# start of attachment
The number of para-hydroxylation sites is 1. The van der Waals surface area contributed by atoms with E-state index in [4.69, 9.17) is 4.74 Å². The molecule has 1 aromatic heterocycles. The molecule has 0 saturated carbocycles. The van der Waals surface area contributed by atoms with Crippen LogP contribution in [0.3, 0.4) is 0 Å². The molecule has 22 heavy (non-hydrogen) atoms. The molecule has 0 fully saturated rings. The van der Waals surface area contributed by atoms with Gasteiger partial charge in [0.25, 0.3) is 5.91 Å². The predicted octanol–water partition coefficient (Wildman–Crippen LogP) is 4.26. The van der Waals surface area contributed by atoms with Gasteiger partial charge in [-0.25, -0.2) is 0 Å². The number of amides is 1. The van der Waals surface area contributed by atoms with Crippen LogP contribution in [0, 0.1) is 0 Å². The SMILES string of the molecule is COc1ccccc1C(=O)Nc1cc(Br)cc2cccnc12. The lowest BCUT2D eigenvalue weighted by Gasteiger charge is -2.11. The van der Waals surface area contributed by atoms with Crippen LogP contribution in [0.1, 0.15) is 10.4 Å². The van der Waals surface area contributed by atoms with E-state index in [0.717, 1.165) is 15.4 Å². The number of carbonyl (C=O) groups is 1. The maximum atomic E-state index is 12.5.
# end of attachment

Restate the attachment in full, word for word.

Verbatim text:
The number of para-hydroxylation sites is 1. The van der Waals surface area contributed by atoms with E-state index in [4.69, 9.17) is 4.74 Å². The molecule has 1 aromatic heterocycles. The molecule has 0 saturated carbocycles. The van der Waals surface area contributed by atoms with Crippen LogP contribution in [0.3, 0.4) is 0 Å². The molecule has 22 heavy (non-hydrogen) atoms. The molecule has 0 fully saturated rings. The van der Waals surface area contributed by atoms with Gasteiger partial charge in [0.25, 0.3) is 5.91 Å². The predicted octanol–water partition coefficient (Wildman–Crippen LogP) is 4.26. The van der Waals surface area contributed by atoms with Gasteiger partial charge in [-0.25, -0.2) is 0 Å². The number of amides is 1. The van der Waals surface area contributed by atoms with Crippen LogP contribution in [0, 0.1) is 0 Å². The SMILES string of the molecule is COc1ccccc1C(=O)Nc1cc(Br)cc2cccnc12. The lowest BCUT2D eigenvalue weighted by Gasteiger charge is -2.11. The van der Waals surface area contributed by atoms with Crippen LogP contribution in [0.1, 0.15) is 10.4 Å². The van der Waals surface area contributed by atoms with E-state index in [0.717, 1.165) is 15.4 Å². The number of carbonyl (C=O) groups is 1. The maximum atomic E-state index is 12.5.